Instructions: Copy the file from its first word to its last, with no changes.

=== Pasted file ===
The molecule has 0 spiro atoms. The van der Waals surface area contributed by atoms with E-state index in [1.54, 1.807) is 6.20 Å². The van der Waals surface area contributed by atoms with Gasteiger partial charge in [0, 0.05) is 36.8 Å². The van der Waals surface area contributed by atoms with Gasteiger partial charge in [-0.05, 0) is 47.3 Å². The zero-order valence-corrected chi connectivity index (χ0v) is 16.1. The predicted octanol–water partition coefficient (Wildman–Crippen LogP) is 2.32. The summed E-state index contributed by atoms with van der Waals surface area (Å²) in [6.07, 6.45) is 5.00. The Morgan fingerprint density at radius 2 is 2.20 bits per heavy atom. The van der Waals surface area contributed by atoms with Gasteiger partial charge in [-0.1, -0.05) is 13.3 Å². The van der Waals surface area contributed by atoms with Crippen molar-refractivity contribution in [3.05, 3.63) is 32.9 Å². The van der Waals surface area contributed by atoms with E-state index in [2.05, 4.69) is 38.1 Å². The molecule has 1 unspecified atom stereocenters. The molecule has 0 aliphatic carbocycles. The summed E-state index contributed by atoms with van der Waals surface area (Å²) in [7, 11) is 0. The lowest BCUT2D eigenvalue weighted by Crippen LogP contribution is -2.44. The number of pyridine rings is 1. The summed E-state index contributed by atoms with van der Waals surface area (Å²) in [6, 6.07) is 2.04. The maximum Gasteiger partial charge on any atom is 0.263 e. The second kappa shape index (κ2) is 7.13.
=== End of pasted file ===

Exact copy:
The molecule has 0 spiro atoms. The van der Waals surface area contributed by atoms with E-state index in [1.54, 1.807) is 6.20 Å². The van der Waals surface area contributed by atoms with Gasteiger partial charge in [0, 0.05) is 36.8 Å². The van der Waals surface area contributed by atoms with Gasteiger partial charge in [-0.05, 0) is 47.3 Å². The zero-order valence-corrected chi connectivity index (χ0v) is 16.1. The predicted octanol–water partition coefficient (Wildman–Crippen LogP) is 2.32. The summed E-state index contributed by atoms with van der Waals surface area (Å²) in [6.07, 6.45) is 5.00. The Morgan fingerprint density at radius 2 is 2.20 bits per heavy atom. The van der Waals surface area contributed by atoms with Gasteiger partial charge in [-0.1, -0.05) is 13.3 Å². The van der Waals surface area contributed by atoms with Crippen molar-refractivity contribution in [3.05, 3.63) is 32.9 Å². The van der Waals surface area contributed by atoms with E-state index in [2.05, 4.69) is 38.1 Å². The molecule has 1 unspecified atom stereocenters. The molecule has 0 aliphatic carbocycles. The summed E-state index contributed by atoms with van der Waals surface area (Å²) in [7, 11) is 0. The lowest BCUT2D eigenvalue weighted by Crippen LogP contribution is -2.44. The number of pyridine rings is 1. The summed E-state index contributed by atoms with van der Waals surface area (Å²) in [6, 6.07) is 2.04. The maximum Gasteiger partial charge on any atom is 0.263 e. The second kappa shape index (κ2) is 7.13.